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First German/Latin edition of Catesbys influential "Natural History of Carolina, Florida and the Bahama Islands", richly illustrated and hand-coloured

CATESBY, Mark, Nicolaus Friederich EISENBERGER and Georg LICHTENSTEGER.
Piscium serpentum insectorum aliorumque nonnullorum animalium nec non plantarum quarundam imagines ... | Die Abbildungen verschiedener Fische, Schlangen, Insecten, einiger andern Thiere, und Pflanzen...
Nürnberg, Johann Joseph Fleischmann, 1750. Folio. With 42 hand-coloured copperplate engravings (34.5 x 25 cm). Early nineteenth-century period-style half leather binding with marbled boards, title in gold-tooling to board in gilt lettering. [2], 42, [84] pp.
€ 29,500
An unusually fresh copy, with its splendidly hand-coloured engraved plates, of one of the most remarkable works on fishes and reptiles of the New World before Audubon. Its author, Mark Catesby (1683-1749) was exceptionally skilled in distinguishing various species of animals. He seldom depicted or named animals that were not later recognized as valid species by specialists, which is a much better track record than nearly every other naturalist who has worked in North America to this day. Catesby was truly a gifted and meticulous observer of nature. Many of the fish plates and nearly all of the other plates include plants, which are also described in the parallel Latin and German text. This first German edition was published irregularly in parts between 1750 and 1757. This may explain why the number of plates varies per copy, see Nissen ZBI. The present copy contains 42 hand-coloured copperplate engravings, 31 of them showing fishes, followed by 6 plates of crustaceans, 3 of turtles and two of snakes.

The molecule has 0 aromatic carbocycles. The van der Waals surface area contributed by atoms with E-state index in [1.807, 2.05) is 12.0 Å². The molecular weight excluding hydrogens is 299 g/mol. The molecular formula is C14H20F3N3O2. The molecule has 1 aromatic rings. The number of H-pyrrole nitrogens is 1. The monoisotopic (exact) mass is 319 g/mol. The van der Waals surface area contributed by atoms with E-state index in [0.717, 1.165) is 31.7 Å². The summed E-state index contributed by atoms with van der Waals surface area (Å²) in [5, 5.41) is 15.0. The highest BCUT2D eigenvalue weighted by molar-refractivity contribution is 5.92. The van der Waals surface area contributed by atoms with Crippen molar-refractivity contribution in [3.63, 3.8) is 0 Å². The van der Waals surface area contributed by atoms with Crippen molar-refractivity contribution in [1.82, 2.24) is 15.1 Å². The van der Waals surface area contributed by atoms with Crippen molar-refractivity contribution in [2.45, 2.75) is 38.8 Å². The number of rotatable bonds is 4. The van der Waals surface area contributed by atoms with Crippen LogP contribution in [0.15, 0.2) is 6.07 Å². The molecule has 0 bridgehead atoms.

The present volume is the crowning outcome of his work in the New World. For the following two decades, Catesby dedicated his time to preparing and publishing his Natural History. The publication was funded by subscriptions from his "Encouragers," as well as an interest-free loan from a fellow of the Royal Society. Catesby taught himself how to etch the copper plates used in the publication. He completed the first part of the publication in May 1729. The following two volumes appeared until 1747, when Catesby produced a supplement to the publication using material sent to him by friends in America. While not all of the plates in Natural History are by Catesby, several, such as the famous image of Magnolia grandiflora, were created by Georg Ehret. Catesby's original preparatory drawings for the Natural History of Carolina, Florida, and the Bahama Islands are currently held in the Royal Library and Windsor Castle.
Light wear to spine and boards and a small paper repair to title page, not affecting the text. Otherwise in very good condition. Alden & Landis 750/51; Engelman, p. 292; Hunt 486 (note on p. 144); Nelson & Elliott, eds., The curious Mr Catesby, pp. 171-172; Nissen, ZBI 846; Nissen, Schöne Fischbücher 39; Wood, p. 281; Sabin 11515; VD18 10061614; cf. JCB 925 (Eisenbergers ed. with 64 plates copied from Catesbys).
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Related Subjects:

Americas  >  Middle America & Caribbean Islands | Natural History | North America & Mexico
Natural history  >  Fishes / Ichthyology | Reptiles & Amphibians